American Airlines pilots union warns of ‘significant spike’ in safety problems 

(The Hill) -- A union representing pilots for American Airlines warned over the weekend that there has been a “significant spike” in safety problems at the airline.

“APA has been tracking a significant spike in safety- and maintenance-related problems in our operation," the safety committee of the Allied Pilots Association (APA) wrote in a memo dated April 13. "While United Airlines is currently under public and government scrutiny, it could just as easily be American Airlines."

The union, which represents 15,000 American Airlines pilots, listed a series of “problematic trends” it has observed. Among the included problems were tools being left in wheel wells, a rise in collisions between aircraft being towed and longer intervals between routine aircraft inspections.

The committee also said there has been improper paperwork when damaged aircraft are moved to a new location and a lack of proper special flight permits on international maintenance ferry flights.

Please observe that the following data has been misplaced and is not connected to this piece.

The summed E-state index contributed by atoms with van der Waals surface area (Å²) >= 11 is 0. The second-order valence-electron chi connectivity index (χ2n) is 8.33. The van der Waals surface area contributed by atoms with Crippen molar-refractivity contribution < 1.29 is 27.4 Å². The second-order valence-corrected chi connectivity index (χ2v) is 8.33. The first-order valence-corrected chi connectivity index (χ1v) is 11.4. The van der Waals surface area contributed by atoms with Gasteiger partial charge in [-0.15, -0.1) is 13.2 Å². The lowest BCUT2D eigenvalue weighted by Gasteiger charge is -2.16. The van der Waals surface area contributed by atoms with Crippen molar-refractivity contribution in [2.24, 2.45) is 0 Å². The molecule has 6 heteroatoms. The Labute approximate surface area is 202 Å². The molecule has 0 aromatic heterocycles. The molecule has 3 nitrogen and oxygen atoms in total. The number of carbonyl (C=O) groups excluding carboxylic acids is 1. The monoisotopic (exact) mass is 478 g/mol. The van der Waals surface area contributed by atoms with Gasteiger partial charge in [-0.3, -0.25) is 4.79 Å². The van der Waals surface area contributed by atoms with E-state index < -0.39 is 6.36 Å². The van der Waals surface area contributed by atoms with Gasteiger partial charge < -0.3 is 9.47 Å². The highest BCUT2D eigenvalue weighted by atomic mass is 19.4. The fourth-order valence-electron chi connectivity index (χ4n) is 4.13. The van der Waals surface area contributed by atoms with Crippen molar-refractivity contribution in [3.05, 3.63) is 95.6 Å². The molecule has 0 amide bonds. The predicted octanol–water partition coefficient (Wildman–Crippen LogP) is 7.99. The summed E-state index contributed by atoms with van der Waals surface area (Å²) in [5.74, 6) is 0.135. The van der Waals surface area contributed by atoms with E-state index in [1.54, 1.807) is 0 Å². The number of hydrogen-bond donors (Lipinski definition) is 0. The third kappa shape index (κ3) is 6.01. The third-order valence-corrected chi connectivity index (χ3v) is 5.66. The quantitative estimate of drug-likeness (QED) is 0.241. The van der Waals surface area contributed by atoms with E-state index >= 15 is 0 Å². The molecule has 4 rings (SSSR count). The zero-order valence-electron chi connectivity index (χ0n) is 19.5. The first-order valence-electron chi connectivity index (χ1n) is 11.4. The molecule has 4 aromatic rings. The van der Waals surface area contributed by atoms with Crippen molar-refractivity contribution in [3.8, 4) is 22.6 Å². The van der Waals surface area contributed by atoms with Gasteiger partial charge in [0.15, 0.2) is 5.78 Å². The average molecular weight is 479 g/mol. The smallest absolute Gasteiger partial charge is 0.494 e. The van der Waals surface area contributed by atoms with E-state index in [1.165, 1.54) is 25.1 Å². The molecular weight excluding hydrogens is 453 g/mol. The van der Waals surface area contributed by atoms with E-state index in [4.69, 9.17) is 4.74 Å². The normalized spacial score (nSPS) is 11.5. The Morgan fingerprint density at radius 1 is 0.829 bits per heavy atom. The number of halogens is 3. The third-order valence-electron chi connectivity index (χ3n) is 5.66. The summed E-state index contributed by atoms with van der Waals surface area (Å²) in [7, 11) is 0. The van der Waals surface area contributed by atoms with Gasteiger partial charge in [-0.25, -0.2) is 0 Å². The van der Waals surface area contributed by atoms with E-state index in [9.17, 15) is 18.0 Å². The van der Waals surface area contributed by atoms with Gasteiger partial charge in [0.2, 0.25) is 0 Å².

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The committee urged pilots to remain vigilant and take their time to ensure safety.

“Remember: Don’t rush, don’t be intimidated, and don’t be pressured into doing something that doesn’t pass the ‘smell test.’ Just because it’s legal doesn’t make it safe," the memo states. "Be mindful of the hazards while operating on the ramps and taxiways in congested airports staffed with inexperienced controllers and ground personnel."

In an update posted Monday, APA President Ed Sicher said the union met with senior management earlier this month to address the safety concerns.

“APA is squarely focused on finding solutions – which will require collaboration between the union and management – and management’s initial response to our concerns was encouraging,” he said.

The Hill has reached out to American Airlines for comment. 

This comes as the aviation industry has faced increased scrutiny in recent months. The Federal Aviation Administration (FAA) said last month that it would be increasing oversight of United Airlines. Separately, the FAA is investigating Boeing for safety concerns after a door plug blew off an Alaska Airlines aircraft earlier this year.

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